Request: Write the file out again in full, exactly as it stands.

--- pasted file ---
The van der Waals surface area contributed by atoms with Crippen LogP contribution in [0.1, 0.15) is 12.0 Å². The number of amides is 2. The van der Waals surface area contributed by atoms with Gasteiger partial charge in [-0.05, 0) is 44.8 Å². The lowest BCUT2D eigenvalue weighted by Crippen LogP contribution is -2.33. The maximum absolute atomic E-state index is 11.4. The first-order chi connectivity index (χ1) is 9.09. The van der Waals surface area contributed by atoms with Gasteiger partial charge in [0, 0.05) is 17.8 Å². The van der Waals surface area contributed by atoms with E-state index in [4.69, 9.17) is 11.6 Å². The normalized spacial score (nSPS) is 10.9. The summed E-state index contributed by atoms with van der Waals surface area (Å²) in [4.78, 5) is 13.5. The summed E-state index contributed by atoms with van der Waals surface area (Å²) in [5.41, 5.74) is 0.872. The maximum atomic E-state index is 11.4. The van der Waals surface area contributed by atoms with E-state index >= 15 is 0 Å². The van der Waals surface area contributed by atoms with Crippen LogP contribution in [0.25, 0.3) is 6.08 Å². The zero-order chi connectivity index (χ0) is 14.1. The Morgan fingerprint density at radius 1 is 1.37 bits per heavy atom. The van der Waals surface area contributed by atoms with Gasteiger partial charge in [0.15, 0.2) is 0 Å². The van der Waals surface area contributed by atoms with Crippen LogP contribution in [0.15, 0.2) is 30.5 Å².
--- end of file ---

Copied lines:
The van der Waals surface area contributed by atoms with Crippen LogP contribution in [0.1, 0.15) is 12.0 Å². The number of amides is 2. The van der Waals surface area contributed by atoms with Gasteiger partial charge in [-0.05, 0) is 44.8 Å². The lowest BCUT2D eigenvalue weighted by Crippen LogP contribution is -2.33. The maximum absolute atomic E-state index is 11.4. The first-order chi connectivity index (χ1) is 9.09. The van der Waals surface area contributed by atoms with Gasteiger partial charge in [0, 0.05) is 17.8 Å². The van der Waals surface area contributed by atoms with E-state index in [4.69, 9.17) is 11.6 Å². The normalized spacial score (nSPS) is 10.9. The summed E-state index contributed by atoms with van der Waals surface area (Å²) in [4.78, 5) is 13.5. The summed E-state index contributed by atoms with van der Waals surface area (Å²) in [5.41, 5.74) is 0.872. The maximum atomic E-state index is 11.4. The van der Waals surface area contributed by atoms with E-state index >= 15 is 0 Å². The van der Waals surface area contributed by atoms with Crippen LogP contribution in [0.25, 0.3) is 6.08 Å². The zero-order chi connectivity index (χ0) is 14.1. The Morgan fingerprint density at radius 1 is 1.37 bits per heavy atom. The van der Waals surface area contributed by atoms with Gasteiger partial charge in [0.15, 0.2) is 0 Å². The van der Waals surface area contributed by atoms with Crippen LogP contribution in [0.15, 0.2) is 30.5 Å².